Steve4Physics said:
The required components of ##\vec F## are ##\vec a## and ##\vec b##. This means ##\vec a + \vec b = \vec F##.

(The question requires only the magnitudes of the components, i.e. ##a## and ##b##.)

To find the components, a simple approach is to draw the vector-addition triangle (or parallelogram). This gives a triangle with all three angles known and one side of known length. (The triangle is not a right-triangle.) The rest is simple trig’.

For the question about the ‘image’ I’d guess:
“… determine the image F on the axes a, b”
is very badly/incorrectly written. The intended meaning is possibly:
“… determine the projections of ##\vec F## on the axes of ##\vec a## and ##\vec b##”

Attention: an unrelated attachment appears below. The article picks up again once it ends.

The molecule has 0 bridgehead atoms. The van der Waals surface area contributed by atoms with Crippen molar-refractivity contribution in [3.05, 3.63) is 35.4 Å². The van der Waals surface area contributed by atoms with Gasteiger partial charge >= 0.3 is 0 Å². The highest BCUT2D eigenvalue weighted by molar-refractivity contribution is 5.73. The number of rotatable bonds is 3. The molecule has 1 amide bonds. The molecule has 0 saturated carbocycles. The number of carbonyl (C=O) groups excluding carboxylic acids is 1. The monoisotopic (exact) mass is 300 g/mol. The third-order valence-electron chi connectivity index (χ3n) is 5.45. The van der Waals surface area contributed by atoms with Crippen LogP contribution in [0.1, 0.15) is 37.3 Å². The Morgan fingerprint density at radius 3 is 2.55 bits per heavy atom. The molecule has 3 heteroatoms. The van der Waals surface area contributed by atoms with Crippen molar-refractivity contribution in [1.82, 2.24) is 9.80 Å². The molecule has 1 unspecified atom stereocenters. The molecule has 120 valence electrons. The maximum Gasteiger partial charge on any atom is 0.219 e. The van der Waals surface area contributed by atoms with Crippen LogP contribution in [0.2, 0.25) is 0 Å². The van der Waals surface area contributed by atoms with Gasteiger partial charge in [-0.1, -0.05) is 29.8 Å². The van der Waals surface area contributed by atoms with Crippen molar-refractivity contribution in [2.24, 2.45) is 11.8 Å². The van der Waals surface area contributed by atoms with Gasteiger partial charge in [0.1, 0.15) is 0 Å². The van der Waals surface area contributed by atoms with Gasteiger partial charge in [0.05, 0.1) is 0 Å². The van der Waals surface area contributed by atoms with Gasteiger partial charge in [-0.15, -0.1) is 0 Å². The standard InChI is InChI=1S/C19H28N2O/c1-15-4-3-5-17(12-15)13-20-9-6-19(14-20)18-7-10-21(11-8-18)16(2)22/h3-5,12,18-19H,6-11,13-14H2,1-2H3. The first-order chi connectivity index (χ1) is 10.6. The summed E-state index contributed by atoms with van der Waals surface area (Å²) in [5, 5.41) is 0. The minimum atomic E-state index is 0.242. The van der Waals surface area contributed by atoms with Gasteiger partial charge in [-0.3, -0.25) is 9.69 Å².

The reason for the above interpretation is that the question could be about making the student aware of the differences between perpendicular and non-perpendicular components of a vector.
Actually, both pairs are technically called "components". The ones obtained by projection on the two axes are the contarvariant components and the other ones are the covariant components of the vector. Only for orthogonal axes they are the same. But we are so used to the orthogonal case that is even hard to find a definition of "components" without reference to orthogonal axes, at least in the context of basic physics problems. This is a problem where we are forced to think about the difference about the two types of "projections".